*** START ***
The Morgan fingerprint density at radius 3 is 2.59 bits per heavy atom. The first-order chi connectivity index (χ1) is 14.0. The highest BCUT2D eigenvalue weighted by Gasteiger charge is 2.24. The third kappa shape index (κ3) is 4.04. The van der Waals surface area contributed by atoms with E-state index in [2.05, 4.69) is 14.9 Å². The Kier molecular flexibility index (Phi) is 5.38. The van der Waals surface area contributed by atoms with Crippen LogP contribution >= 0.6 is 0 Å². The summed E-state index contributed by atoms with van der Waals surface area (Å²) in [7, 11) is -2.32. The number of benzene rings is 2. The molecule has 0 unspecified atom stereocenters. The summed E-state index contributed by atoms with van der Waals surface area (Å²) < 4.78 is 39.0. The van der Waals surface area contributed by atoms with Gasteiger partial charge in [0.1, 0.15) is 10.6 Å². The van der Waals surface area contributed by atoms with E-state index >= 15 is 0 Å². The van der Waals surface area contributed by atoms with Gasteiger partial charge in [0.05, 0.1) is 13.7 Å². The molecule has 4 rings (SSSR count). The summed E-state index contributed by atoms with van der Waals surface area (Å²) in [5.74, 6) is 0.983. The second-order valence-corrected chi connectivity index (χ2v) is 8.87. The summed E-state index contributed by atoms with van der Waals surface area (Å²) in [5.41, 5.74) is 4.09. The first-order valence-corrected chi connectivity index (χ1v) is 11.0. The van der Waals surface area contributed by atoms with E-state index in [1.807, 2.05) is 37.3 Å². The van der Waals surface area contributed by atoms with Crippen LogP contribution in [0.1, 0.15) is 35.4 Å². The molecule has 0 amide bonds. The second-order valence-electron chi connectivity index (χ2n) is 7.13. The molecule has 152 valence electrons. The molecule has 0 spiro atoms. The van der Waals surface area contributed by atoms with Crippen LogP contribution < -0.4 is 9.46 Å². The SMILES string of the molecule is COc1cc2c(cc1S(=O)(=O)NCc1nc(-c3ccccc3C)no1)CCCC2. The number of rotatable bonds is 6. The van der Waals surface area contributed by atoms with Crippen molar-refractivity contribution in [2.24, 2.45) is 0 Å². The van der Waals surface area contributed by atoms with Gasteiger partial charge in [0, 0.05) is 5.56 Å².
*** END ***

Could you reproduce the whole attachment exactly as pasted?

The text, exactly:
The Morgan fingerprint density at radius 3 is 2.59 bits per heavy atom. The first-order chi connectivity index (χ1) is 14.0. The highest BCUT2D eigenvalue weighted by Gasteiger charge is 2.24. The third kappa shape index (κ3) is 4.04. The van der Waals surface area contributed by atoms with E-state index in [2.05, 4.69) is 14.9 Å². The Kier molecular flexibility index (Phi) is 5.38. The van der Waals surface area contributed by atoms with Crippen LogP contribution >= 0.6 is 0 Å². The summed E-state index contributed by atoms with van der Waals surface area (Å²) in [7, 11) is -2.32. The number of benzene rings is 2. The molecule has 0 unspecified atom stereocenters. The summed E-state index contributed by atoms with van der Waals surface area (Å²) < 4.78 is 39.0. The van der Waals surface area contributed by atoms with Gasteiger partial charge in [0.1, 0.15) is 10.6 Å². The van der Waals surface area contributed by atoms with E-state index >= 15 is 0 Å². The van der Waals surface area contributed by atoms with Gasteiger partial charge in [0.05, 0.1) is 13.7 Å². The molecule has 4 rings (SSSR count). The summed E-state index contributed by atoms with van der Waals surface area (Å²) in [5.74, 6) is 0.983. The second-order valence-corrected chi connectivity index (χ2v) is 8.87. The summed E-state index contributed by atoms with van der Waals surface area (Å²) in [5.41, 5.74) is 4.09. The first-order valence-corrected chi connectivity index (χ1v) is 11.0. The van der Waals surface area contributed by atoms with E-state index in [1.807, 2.05) is 37.3 Å². The van der Waals surface area contributed by atoms with Crippen LogP contribution in [0.1, 0.15) is 35.4 Å². The molecule has 0 amide bonds. The second-order valence-electron chi connectivity index (χ2n) is 7.13. The molecule has 152 valence electrons. The molecule has 0 spiro atoms. The van der Waals surface area contributed by atoms with Crippen LogP contribution < -0.4 is 9.46 Å². The SMILES string of the molecule is COc1cc2c(cc1S(=O)(=O)NCc1nc(-c3ccccc3C)no1)CCCC2. The number of rotatable bonds is 6. The van der Waals surface area contributed by atoms with Crippen molar-refractivity contribution in [2.24, 2.45) is 0 Å². The van der Waals surface area contributed by atoms with Gasteiger partial charge in [0, 0.05) is 5.56 Å².